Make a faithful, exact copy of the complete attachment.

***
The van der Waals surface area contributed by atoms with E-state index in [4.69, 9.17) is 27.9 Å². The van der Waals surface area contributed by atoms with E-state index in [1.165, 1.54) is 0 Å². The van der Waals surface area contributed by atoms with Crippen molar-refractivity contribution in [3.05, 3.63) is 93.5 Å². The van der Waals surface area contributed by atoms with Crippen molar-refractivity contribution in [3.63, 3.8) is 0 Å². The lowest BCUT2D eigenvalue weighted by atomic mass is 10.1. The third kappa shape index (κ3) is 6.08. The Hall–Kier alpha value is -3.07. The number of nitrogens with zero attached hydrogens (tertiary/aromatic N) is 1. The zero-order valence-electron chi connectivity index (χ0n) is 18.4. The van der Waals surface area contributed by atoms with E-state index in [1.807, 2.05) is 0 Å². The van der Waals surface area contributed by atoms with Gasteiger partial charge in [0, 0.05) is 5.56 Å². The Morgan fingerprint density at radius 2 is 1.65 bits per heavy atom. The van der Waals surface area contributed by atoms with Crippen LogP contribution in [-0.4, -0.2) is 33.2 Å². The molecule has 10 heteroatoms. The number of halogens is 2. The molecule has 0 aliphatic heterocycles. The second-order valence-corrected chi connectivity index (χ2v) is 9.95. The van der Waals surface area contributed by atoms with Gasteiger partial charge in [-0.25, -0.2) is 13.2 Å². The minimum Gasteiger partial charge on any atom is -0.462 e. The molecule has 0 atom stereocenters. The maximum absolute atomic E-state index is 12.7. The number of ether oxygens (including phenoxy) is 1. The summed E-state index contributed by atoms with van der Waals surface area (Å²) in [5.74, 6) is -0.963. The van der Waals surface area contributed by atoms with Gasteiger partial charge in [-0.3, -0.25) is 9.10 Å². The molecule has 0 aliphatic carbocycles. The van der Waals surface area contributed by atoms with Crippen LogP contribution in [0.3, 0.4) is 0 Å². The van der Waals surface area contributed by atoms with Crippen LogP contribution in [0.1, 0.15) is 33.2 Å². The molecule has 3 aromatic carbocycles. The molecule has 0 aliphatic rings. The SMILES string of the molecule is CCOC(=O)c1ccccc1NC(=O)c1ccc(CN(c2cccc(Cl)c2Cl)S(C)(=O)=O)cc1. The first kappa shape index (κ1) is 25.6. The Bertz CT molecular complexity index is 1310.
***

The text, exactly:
The van der Waals surface area contributed by atoms with E-state index in [4.69, 9.17) is 27.9 Å². The van der Waals surface area contributed by atoms with E-state index in [1.165, 1.54) is 0 Å². The van der Waals surface area contributed by atoms with Crippen molar-refractivity contribution in [3.05, 3.63) is 93.5 Å². The van der Waals surface area contributed by atoms with Crippen molar-refractivity contribution in [3.63, 3.8) is 0 Å². The lowest BCUT2D eigenvalue weighted by atomic mass is 10.1. The third kappa shape index (κ3) is 6.08. The Hall–Kier alpha value is -3.07. The number of nitrogens with zero attached hydrogens (tertiary/aromatic N) is 1. The zero-order valence-electron chi connectivity index (χ0n) is 18.4. The van der Waals surface area contributed by atoms with E-state index in [1.807, 2.05) is 0 Å². The van der Waals surface area contributed by atoms with Gasteiger partial charge in [0, 0.05) is 5.56 Å². The Morgan fingerprint density at radius 2 is 1.65 bits per heavy atom. The van der Waals surface area contributed by atoms with Crippen LogP contribution in [-0.4, -0.2) is 33.2 Å². The molecule has 10 heteroatoms. The number of halogens is 2. The molecule has 0 aliphatic heterocycles. The second-order valence-corrected chi connectivity index (χ2v) is 9.95. The van der Waals surface area contributed by atoms with Gasteiger partial charge in [-0.25, -0.2) is 13.2 Å². The minimum Gasteiger partial charge on any atom is -0.462 e. The molecule has 0 atom stereocenters. The maximum absolute atomic E-state index is 12.7. The number of ether oxygens (including phenoxy) is 1. The summed E-state index contributed by atoms with van der Waals surface area (Å²) in [5.74, 6) is -0.963. The van der Waals surface area contributed by atoms with Gasteiger partial charge in [-0.3, -0.25) is 9.10 Å². The molecule has 0 aliphatic carbocycles. The van der Waals surface area contributed by atoms with Crippen LogP contribution in [0.3, 0.4) is 0 Å². The van der Waals surface area contributed by atoms with Crippen LogP contribution in [0.1, 0.15) is 33.2 Å². The molecule has 3 aromatic carbocycles. The molecule has 0 aliphatic rings. The SMILES string of the molecule is CCOC(=O)c1ccccc1NC(=O)c1ccc(CN(c2cccc(Cl)c2Cl)S(C)(=O)=O)cc1. The first kappa shape index (κ1) is 25.6. The Bertz CT molecular complexity index is 1310.